Published by Glenstone Museum. Edited by Emily Wei Rales, Nora Cafritz, Fanna Gebreyesus. Introduction by Emily Wei Rales. Text by Charles Ray, Russell Ferguson.
This book is part of an ongoing series of publications commemorating rotating exhibitions of the artist’s work at Glenstone Museum, the second of which opened in Spring 2020. The catalog includes an essay by the artist, a contribution from art historian Russell Ferguson and an introduction by Emily Rales, cofounder and director of Glenstone Museum.
Published by Glenstone Museum. Edited by Emily Wei Rales, Nora Severson Cafritz, Ali Nemerov. Introduction by Emily Wei Rales.
In his sculptural practice, American artist Charles Ray (born 1953) has long been fascinated by the concept of representation, the depiction of the human form and questions of scale. Known for his keen sense of—and respect for—the uncanny, Ray has carved a widely admired path that crisscrosses the arenas of minimalism and conceptual art, while continually pushing the boundaries of visual perception. This book marks the long-term exhibition of works at Glenstone Museum selected by the artist, including Baled Truck (2013), a sculpture made of solid machined stainless steel, emblematic of the artist’s meticulous fabrication process. It also includes a conversation with—and text by—the artist and installation photography.
Published by Matthew Marks Gallery/Olympic Productions.
This volume documents the stages of work and materials used to realize Charles Ray’s "Young Man" (2012), a 1,500-pound sculpture in solid stainless steel. Printed on unbound pages, this publication shows the development of Ray’s sculpture alongside a set of life-size details that can be reconfigured into two full-scale photographs of the work.
Published by Hatje Cantz. Text by Bernhard Mendes Bürgi, Douglas Druik, Michael Fried, Richard Neer, Charles Ray, James Rondeau, Anne Wagner.
Charles Ray (born 1953) is one of America’s most outstanding contemporary sculptors. Like Jeff Koons and Katharina Fritsch, he has developed a new kind of plastic figuration, as can be seen in his white-painted steel sculpture “Boy with Frog” (2009), whose recent installation on the Punta della Dogana in Venice drew a great deal of critical and popular attention. Despite its apparent naturalism, Ray’s oversized figure of a nude boy frolicking animatedly, even rabidly, with the animal world, verges upon the classical. “Horse and Rider,” a self-portrait of the artist on horseback (2014), likewise revives the traditional images of the horseback rider and the hero of the American West, but in a way that is decidedly anti-heroic. This volume offers a comprehensive monograph on Ray’s sculptural works of recent years.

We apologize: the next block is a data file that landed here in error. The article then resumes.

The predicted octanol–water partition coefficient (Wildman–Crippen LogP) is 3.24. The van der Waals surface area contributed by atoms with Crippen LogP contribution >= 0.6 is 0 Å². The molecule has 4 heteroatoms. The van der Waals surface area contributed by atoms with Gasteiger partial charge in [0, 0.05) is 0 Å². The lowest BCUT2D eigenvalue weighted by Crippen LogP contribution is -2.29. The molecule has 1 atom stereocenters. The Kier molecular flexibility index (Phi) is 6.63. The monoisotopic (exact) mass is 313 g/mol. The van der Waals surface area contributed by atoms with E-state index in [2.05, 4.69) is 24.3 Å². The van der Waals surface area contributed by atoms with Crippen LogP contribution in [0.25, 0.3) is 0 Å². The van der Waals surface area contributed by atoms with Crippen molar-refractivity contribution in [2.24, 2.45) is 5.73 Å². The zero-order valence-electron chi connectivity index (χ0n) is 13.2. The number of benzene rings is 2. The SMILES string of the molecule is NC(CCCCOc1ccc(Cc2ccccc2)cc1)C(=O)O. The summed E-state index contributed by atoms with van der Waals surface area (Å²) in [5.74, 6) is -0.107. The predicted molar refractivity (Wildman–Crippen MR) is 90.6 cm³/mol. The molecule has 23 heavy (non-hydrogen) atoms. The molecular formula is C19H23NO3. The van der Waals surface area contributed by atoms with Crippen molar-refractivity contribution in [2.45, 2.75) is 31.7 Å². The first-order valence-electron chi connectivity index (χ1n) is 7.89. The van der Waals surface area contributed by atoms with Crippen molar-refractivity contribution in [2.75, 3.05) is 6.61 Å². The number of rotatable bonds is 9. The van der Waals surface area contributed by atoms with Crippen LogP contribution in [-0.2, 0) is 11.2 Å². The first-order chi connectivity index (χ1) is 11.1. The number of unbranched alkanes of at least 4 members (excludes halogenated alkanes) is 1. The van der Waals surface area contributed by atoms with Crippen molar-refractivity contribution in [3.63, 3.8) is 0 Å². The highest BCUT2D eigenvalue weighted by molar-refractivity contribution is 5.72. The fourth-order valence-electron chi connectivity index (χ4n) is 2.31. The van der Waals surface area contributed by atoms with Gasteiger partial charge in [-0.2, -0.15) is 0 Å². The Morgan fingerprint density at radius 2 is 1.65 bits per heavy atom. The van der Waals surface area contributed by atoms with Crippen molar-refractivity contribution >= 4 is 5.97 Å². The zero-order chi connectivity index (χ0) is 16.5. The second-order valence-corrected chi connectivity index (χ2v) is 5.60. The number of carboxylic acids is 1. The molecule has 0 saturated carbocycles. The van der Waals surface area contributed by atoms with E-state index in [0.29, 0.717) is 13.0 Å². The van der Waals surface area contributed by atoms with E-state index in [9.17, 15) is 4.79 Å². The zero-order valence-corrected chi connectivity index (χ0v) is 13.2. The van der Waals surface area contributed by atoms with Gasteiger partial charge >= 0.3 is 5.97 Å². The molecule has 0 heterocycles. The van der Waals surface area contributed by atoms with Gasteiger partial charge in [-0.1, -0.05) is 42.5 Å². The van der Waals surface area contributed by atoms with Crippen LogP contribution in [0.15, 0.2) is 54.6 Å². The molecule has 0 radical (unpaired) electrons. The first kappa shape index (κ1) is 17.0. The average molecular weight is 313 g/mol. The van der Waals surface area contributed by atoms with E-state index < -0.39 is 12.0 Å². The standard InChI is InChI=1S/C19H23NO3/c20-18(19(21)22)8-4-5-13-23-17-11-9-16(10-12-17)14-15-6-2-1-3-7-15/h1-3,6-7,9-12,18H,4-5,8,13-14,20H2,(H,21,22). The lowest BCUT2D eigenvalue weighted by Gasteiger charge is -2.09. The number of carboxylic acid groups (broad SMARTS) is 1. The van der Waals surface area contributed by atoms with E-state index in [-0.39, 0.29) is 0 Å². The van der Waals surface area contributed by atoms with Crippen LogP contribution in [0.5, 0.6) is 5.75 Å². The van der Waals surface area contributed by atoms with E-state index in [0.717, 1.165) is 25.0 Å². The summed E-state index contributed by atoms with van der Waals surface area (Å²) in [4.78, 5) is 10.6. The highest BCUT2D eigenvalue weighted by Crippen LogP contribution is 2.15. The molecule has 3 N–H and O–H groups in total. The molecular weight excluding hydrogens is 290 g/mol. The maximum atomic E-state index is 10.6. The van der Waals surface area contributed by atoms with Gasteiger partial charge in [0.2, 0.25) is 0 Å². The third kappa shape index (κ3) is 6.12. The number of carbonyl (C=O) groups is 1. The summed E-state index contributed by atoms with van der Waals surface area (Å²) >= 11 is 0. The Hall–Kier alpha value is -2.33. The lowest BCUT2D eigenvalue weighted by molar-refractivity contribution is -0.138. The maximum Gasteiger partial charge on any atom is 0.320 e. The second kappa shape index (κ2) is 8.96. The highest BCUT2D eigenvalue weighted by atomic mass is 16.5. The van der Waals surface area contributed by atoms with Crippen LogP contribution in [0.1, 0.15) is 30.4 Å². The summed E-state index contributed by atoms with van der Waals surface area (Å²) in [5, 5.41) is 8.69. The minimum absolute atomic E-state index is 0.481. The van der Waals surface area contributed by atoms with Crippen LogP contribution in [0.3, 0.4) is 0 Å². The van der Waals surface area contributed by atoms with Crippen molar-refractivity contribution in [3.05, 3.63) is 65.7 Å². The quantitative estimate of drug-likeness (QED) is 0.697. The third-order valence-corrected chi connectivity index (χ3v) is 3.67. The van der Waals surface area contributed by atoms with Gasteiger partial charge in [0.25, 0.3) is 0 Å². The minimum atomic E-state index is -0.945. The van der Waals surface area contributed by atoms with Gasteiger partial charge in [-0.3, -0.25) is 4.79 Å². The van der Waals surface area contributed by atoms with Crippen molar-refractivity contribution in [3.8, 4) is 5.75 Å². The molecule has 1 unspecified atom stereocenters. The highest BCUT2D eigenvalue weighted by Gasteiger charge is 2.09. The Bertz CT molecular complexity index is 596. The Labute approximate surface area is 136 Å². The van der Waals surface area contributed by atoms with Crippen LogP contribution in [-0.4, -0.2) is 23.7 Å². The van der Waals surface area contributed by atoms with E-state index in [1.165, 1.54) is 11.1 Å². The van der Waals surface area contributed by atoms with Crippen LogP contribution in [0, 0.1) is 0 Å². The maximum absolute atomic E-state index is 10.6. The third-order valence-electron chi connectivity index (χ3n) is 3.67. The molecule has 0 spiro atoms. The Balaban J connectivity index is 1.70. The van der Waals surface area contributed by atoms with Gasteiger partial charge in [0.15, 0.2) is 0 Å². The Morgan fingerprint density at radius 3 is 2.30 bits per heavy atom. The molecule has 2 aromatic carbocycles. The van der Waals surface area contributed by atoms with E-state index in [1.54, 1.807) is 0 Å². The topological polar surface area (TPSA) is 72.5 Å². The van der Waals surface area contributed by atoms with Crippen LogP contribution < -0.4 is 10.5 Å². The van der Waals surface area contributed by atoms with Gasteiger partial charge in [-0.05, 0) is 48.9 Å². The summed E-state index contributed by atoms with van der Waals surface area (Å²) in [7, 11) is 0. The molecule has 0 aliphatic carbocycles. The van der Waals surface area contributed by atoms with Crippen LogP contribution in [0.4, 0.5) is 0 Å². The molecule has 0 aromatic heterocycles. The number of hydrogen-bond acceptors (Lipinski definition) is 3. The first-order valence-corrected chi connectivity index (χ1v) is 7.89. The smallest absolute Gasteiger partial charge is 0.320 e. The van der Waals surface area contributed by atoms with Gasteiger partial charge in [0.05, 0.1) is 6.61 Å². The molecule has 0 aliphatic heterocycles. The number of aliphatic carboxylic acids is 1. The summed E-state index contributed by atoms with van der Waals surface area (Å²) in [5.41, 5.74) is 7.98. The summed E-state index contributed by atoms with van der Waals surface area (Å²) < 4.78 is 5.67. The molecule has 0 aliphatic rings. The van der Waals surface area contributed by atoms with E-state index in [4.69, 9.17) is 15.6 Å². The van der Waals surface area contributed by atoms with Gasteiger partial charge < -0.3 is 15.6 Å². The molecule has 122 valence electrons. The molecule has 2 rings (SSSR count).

Charles Ray writes: “Ten years ago, while driving up the central coast of California, I spotted a fallen tree in a meadow just off the highway. I was instantly drawn to it... [and] was inspired to make a sculpture.” In Log, Ray describes the making of this sculpture, a work that saw him collaborate with Japanese master woodworker Yuboku Mukoyoshi in an effort to capture the life of wood, and to make an object that would “breathe life into the world that surrounds it.” Ray's sculpture is now on view at the Art Institute of Chicago.
Published by Matthew Marks Gallery. Text by Michael Fried, John Kelsey.
Ever since the early 1970s, sculptor Charles Ray's protean practice has yielded some of the most memorable objects and experiences in contemporary art, causing us to confront, as Peter Schjeldahl has written, "elegant, deadpan fabrications that flip wild switches in our minds." In 1987's "Ink Line," for example, he sent a single stream of ink flowing to the middle of a gallery's floor in a slender column; outside the 1993 Whitney Biennial he parked a massive replica of a toy fire engine. His recent work is just as alluring and unsettling: a steel sculpture of a handheld bird, a poster of an ominous pumpkin, an intricate cast aluminum sculpture of a tractor. Charles Ray surveys the work the artist has made in the past dozen years; an interview by Michael Fried and an essay by John Kelsey complement texts written about each work by Ray himself.